Sometimes living in places like the San Gabriel Valley, the San Francisco Bay Area, or New York City, which are the Meccas of Chinese dining in the United States, isn’t all that it’s cracked up to be. No, it’s not that the Chinese food in these locales is overrated, as we’re talking about some unquestionably outstanding food. Rather it’s that quite often you can’t enjoy that great meal without waiting for an hour or two along with dozens of strangers crowded into the foyer of the restaurant or on the street outside.
Some people say that having an extended wait is just the cost of accessing a superior Chinese meal at prime eating times, generally lunch and dinnertime on Saturdays, or lunchtime on Sunday. In the case of some of the most popular Chinese restaurants, the issue extends into lunch and dinner on weekdays, too. However, an hour or two wait is not a price that I’m personally willing to pay. Furthermore, it makes planning events quite difficult. For example, my next door neighbor is originally from the UK and has never eaten dim sum. But he’s not available during the week, and with an active little boy, a long wait on Saturday or Sunday morning isn’t practical. So the dim sum lunch I’ve been talking about for two years has yet to materialize. Likewise, I like to drive to the San Gabriel Valley for dinner two or three Saturdays a month. But if I can’t get out there by 6pm before the restaurants fill up, I’m forced to resort to Plan B, whatever that might be. Worth the wait?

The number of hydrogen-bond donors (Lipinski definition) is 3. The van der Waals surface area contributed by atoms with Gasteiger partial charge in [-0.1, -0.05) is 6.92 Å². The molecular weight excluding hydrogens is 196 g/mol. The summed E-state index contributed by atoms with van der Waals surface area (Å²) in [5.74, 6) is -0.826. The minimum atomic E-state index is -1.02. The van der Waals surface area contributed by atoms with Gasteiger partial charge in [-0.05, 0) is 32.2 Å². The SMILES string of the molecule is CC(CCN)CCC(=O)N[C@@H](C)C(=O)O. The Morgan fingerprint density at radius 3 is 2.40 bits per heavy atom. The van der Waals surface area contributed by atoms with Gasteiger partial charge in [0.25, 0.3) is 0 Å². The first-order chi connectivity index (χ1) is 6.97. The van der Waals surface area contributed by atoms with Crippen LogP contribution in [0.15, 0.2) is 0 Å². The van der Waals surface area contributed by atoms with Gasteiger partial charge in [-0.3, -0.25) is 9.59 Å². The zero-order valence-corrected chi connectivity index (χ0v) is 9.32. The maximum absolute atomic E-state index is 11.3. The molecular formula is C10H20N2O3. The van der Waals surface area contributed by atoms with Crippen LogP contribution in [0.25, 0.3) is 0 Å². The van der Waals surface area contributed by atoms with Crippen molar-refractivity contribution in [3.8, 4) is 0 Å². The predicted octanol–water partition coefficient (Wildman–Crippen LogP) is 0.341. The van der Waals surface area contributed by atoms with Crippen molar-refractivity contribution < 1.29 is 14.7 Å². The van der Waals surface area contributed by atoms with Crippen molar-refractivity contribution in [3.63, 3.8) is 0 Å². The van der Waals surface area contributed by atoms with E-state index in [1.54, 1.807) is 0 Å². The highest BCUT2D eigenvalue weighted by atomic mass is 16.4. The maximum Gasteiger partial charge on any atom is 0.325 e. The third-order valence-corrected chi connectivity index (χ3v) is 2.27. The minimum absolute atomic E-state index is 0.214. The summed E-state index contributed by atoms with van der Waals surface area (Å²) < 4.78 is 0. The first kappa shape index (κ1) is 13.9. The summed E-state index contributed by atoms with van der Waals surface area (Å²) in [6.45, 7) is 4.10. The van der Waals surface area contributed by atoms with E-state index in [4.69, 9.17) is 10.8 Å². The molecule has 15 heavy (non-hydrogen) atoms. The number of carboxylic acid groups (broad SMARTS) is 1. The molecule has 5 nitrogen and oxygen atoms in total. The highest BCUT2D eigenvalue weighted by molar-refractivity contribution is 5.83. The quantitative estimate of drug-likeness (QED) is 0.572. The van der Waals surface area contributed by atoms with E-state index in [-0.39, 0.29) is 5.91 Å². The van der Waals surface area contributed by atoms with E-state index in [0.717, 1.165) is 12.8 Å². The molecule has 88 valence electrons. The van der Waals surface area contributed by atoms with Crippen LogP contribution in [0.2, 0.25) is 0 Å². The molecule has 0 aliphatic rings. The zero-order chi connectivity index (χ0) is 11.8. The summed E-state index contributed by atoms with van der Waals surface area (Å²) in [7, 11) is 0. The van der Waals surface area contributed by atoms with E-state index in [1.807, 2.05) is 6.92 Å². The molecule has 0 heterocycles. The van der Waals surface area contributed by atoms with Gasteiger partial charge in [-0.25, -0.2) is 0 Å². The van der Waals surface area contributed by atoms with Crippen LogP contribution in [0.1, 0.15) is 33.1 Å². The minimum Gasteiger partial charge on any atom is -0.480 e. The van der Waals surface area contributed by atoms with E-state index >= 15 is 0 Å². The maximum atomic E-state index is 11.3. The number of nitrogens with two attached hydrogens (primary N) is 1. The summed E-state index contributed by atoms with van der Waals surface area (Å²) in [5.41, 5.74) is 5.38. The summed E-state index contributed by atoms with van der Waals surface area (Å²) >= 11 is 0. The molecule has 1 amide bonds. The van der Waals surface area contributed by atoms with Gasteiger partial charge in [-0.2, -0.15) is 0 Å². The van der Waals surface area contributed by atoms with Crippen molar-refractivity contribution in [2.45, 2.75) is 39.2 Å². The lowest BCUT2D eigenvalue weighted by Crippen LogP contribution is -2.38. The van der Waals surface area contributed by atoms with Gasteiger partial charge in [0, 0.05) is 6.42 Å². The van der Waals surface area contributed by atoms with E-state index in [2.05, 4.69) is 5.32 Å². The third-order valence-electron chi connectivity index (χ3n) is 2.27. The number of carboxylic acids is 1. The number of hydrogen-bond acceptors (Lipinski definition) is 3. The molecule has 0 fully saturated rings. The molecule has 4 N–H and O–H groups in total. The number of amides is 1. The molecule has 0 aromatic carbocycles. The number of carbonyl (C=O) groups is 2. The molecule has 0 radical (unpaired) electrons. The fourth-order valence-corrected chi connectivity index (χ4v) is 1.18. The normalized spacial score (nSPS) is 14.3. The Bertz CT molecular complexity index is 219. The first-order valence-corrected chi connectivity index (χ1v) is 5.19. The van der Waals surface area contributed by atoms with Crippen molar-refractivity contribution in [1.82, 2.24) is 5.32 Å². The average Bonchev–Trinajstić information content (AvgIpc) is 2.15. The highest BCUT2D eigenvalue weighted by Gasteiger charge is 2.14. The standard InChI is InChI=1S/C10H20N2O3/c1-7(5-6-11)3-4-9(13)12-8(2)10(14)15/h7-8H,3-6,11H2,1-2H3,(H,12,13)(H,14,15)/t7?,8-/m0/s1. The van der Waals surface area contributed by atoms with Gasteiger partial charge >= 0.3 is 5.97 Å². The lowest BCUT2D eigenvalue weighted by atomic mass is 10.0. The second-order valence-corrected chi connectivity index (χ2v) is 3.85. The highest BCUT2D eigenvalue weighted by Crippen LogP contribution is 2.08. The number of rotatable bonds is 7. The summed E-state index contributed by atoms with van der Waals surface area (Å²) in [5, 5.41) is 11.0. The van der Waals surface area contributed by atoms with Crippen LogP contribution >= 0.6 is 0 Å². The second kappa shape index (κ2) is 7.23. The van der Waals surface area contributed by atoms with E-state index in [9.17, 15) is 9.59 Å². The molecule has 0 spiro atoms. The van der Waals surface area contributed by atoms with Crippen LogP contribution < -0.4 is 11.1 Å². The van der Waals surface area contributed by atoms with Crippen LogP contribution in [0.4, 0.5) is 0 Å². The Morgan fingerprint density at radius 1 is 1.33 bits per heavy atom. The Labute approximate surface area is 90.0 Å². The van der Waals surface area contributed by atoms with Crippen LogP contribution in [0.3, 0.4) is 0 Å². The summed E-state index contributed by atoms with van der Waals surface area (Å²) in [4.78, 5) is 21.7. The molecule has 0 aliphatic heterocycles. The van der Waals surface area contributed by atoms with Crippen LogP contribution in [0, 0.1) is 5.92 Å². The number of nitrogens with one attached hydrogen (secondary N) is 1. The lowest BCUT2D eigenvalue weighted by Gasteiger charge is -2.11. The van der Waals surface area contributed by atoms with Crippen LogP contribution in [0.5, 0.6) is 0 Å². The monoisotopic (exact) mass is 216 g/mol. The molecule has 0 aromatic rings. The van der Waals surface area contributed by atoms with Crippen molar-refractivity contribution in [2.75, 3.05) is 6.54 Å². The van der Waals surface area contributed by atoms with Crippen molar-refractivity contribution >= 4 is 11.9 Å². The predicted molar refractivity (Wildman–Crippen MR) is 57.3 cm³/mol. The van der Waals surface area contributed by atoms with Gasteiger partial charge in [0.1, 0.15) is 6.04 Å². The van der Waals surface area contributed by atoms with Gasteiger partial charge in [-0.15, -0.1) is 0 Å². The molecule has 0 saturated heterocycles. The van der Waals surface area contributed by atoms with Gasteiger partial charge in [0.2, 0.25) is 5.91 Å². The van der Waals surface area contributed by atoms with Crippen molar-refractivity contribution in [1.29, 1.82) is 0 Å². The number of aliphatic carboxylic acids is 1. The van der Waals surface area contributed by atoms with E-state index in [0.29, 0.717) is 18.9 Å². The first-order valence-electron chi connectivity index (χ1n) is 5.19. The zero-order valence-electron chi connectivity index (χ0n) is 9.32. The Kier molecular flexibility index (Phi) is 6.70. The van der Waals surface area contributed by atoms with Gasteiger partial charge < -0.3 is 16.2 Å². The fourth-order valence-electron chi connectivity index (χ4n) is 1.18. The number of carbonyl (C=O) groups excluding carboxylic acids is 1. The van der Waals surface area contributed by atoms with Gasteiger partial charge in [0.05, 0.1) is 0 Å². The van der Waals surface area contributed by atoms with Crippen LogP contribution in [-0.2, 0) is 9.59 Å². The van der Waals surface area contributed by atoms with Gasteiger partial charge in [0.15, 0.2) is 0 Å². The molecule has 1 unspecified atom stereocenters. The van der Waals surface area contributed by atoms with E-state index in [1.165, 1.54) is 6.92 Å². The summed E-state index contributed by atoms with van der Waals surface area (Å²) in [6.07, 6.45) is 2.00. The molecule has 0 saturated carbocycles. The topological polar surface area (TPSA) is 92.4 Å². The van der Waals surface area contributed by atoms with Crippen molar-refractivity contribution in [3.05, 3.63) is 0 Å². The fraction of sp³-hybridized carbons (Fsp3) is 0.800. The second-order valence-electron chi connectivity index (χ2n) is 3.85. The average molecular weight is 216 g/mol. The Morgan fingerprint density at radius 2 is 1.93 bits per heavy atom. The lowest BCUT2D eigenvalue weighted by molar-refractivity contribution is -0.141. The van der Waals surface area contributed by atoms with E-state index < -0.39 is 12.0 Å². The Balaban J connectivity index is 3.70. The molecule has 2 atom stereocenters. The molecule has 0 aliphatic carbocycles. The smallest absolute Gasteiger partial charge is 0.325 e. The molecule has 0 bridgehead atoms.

Outside the Chinese community, many high-demand restaurants will accept reservations, so as long as you plan far enough in advance, you can generally get the dining slot that you want. And even if a non-Chinese restaurant doesn’t accept reservations, there’s often a bar where you can bide your time with drinks and even appetizers. However, few authentic Chinese restaurants in Chinese communities accept reservations, and almost none I’ve seen provide a bar or other amusement for waiting patrons. This leaves you either with a long wait, an earlier-than-desired meal time (which, in the case of dim sum carts, will also equate to something less than a full selection of available items), or eating somewhere you’d rather not be.
One alternative for restaurants with extremely long waits of an hour or more is to send one person (preferably one who lives close by) ahead of time to put their name on the list and have everybody show up an hour later. But that can be risky since waiting times are hard to gauge, and your party might not all be there when your number is called. And early arrival isn’t always the solution either, as at extremely high-demand restaurants such as Din Tai Fung in Arcadia, CA in the San Gabriel Valley, and Koi Palace in Daly City, CA in the San Francisco Bay Area, prospective diners start lining up outside the restaurant well before opening time.